Not every door that appears to be open is an open door. And not every door that appears to be closed is a closed door. Just because a ministry setting looks like it’s going to be hard doesn’t mean that it is a closed door.

For the Apostle Paul, an open door was a God-given opportunity to spread the good news about Jesus. He mentioned to the Corinthians that God had opened ministry doors for him in Ephesus and Troas and requested the Colossians to pray for an open door to get the gospel out in Rome.

Perhaps the most common misunderstanding about open doors is the assumption that an open door won’t be accompanied by opposition — that everything will fall neatly into place. In fact, an open door is an opportunity for the gospel to go out, but it does not entail the absence of hardship. Each of the three times Paul mentions open doors, hardship is there as well. In 1 Corinthians 16:9, Paul writes that he wants to stay around in Ephesus “for a wide door for effective work has opened to me,” but immediately adds, “and there are many adversaries.” When Paul writes that a door was open in Troas for the proclamation of the gospel, he painfully recalls that he couldn’t find rest in his spirit because Titus wasn’t with him (2 Cor 2:12). And when he asks the Colossians to pray that God would “open to us a door for the word,” he is in prison, probably awaiting trial in Rome (Col 4:3). Just because a door is open doesn’t mean that it’s going to be easy.

A couple of years after Trudi and I moved to the Middle East, we started praying about spearheading a new work in an unreached city where there was no gospel witness. At first, we didn’t tell anyone that we were praying about such a move. But we soon shared it with two godly women who began to pray along with us about this possibility, then with others who shared the same general vision and worked in similar ministries around the country. All of these prayer partners confirmed that there was an open door for ministry in our target city. But as word of our anticipated move started to get out, some believers around the country began to spread negative comments. “That is a really religious city.” “The spiritual warfare there is intense.” And even, “You’ll be lucky to last a year.”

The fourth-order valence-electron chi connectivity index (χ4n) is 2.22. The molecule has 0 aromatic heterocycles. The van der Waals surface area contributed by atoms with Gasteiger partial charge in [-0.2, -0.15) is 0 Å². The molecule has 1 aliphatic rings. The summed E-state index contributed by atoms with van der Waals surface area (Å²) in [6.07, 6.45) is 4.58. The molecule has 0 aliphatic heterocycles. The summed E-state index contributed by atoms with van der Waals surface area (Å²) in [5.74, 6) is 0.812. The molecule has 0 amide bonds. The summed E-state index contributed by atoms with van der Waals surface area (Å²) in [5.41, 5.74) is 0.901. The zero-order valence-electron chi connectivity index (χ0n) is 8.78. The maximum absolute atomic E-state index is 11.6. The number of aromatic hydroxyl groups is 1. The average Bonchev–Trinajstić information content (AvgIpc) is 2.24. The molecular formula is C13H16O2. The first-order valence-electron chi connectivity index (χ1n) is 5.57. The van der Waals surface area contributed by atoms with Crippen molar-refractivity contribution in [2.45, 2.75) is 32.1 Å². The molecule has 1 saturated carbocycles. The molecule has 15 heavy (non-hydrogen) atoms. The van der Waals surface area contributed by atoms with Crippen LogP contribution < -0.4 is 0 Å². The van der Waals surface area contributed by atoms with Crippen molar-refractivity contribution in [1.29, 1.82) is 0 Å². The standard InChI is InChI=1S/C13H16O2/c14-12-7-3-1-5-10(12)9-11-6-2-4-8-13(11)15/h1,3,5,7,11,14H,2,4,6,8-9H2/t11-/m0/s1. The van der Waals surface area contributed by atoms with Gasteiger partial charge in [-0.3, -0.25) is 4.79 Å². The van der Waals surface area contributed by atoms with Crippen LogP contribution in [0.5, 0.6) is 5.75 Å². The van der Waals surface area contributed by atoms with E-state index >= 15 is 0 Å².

So, was there a wide-open door for ministry or not? Yes, there was. And yet, there were also many adversaries. The naysayers were correct, at least in some ways. We did face periods living in that city when life was truly difficult. But God did establish a spiritual presence there, notwithstanding many trials because, in fact, a wide-open door for ministry did exist there.

Is there a ministry into which you think God may want you to step? Does that ministry look like it might be difficult? Let me remind you that if you see the potential for God’s word to take root and blossom — even if there is potential for adversity — it could still be an open door in Christ.

This post was adapted from devotional #90 in my recent book: How to Live an ‘In Christ’ Life: 100 Devotional Readings on Union with Christ.